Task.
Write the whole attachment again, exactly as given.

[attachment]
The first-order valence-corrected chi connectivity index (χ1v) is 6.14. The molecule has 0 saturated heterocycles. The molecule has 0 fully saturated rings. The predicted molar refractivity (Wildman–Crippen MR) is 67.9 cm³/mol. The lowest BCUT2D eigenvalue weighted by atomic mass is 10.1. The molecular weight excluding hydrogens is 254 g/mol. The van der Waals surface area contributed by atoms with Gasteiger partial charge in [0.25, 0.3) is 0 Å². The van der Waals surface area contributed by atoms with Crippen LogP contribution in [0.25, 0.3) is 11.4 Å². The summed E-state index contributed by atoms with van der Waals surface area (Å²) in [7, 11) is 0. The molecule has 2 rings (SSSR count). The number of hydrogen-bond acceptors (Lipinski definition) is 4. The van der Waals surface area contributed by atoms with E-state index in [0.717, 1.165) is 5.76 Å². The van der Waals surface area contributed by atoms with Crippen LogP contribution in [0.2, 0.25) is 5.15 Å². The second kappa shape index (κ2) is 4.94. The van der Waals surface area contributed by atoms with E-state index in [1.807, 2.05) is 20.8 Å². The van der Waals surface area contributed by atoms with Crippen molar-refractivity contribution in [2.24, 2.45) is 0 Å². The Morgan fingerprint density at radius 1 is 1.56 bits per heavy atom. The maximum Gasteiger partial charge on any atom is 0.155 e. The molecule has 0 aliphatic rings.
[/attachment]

The first-order valence-corrected chi connectivity index (χ1v) is 6.14. The molecule has 0 saturated heterocycles. The molecule has 0 fully saturated rings. The predicted molar refractivity (Wildman–Crippen MR) is 67.9 cm³/mol. The lowest BCUT2D eigenvalue weighted by atomic mass is 10.1. The molecular weight excluding hydrogens is 254 g/mol. The van der Waals surface area contributed by atoms with Gasteiger partial charge in [0.25, 0.3) is 0 Å². The van der Waals surface area contributed by atoms with Crippen LogP contribution in [0.25, 0.3) is 11.4 Å². The summed E-state index contributed by atoms with van der Waals surface area (Å²) in [7, 11) is 0. The molecule has 2 rings (SSSR count). The number of hydrogen-bond acceptors (Lipinski definition) is 4. The van der Waals surface area contributed by atoms with E-state index in [0.717, 1.165) is 5.76 Å². The van der Waals surface area contributed by atoms with Crippen LogP contribution in [0.2, 0.25) is 5.15 Å². The second kappa shape index (κ2) is 4.94. The van der Waals surface area contributed by atoms with E-state index in [1.807, 2.05) is 20.8 Å². The van der Waals surface area contributed by atoms with Crippen molar-refractivity contribution in [2.24, 2.45) is 0 Å². The Morgan fingerprint density at radius 1 is 1.56 bits per heavy atom. The maximum Gasteiger partial charge on any atom is 0.155 e. The molecule has 0 aliphatic rings.